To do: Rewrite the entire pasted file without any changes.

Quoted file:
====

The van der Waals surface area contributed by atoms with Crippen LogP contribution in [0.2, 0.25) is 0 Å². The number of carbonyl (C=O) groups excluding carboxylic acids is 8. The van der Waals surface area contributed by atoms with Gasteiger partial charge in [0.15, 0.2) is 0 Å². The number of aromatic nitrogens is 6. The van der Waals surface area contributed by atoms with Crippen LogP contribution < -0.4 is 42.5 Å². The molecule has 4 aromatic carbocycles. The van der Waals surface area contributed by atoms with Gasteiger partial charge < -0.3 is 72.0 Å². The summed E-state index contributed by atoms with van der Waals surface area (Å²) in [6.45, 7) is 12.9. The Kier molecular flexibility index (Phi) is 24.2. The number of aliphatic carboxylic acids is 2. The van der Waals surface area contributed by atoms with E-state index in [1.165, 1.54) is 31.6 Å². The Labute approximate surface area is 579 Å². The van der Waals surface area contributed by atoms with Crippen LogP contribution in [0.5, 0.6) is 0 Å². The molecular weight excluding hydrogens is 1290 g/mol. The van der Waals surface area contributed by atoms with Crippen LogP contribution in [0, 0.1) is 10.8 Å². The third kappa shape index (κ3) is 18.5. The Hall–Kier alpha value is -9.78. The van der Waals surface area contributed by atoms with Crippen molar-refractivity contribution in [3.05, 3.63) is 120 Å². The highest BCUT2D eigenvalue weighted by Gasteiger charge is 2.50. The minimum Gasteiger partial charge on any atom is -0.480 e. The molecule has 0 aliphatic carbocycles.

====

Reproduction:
The van der Waals surface area contributed by atoms with Crippen LogP contribution in [0.2, 0.25) is 0 Å². The number of carbonyl (C=O) groups excluding carboxylic acids is 8. The van der Waals surface area contributed by atoms with Gasteiger partial charge in [0.15, 0.2) is 0 Å². The number of aromatic nitrogens is 6. The van der Waals surface area contributed by atoms with Crippen LogP contribution < -0.4 is 42.5 Å². The molecule has 4 aromatic carbocycles. The van der Waals surface area contributed by atoms with Gasteiger partial charge < -0.3 is 72.0 Å². The summed E-state index contributed by atoms with van der Waals surface area (Å²) in [6.45, 7) is 12.9. The Kier molecular flexibility index (Phi) is 24.2. The number of aliphatic carboxylic acids is 2. The van der Waals surface area contributed by atoms with E-state index in [1.165, 1.54) is 31.6 Å². The Labute approximate surface area is 579 Å². The van der Waals surface area contributed by atoms with Crippen LogP contribution in [0.5, 0.6) is 0 Å². The molecular weight excluding hydrogens is 1290 g/mol. The van der Waals surface area contributed by atoms with Crippen LogP contribution in [0, 0.1) is 10.8 Å². The third kappa shape index (κ3) is 18.5. The Hall–Kier alpha value is -9.78. The van der Waals surface area contributed by atoms with Crippen molar-refractivity contribution in [3.05, 3.63) is 120 Å². The highest BCUT2D eigenvalue weighted by Gasteiger charge is 2.50. The minimum Gasteiger partial charge on any atom is -0.480 e. The molecule has 0 aliphatic carbocycles.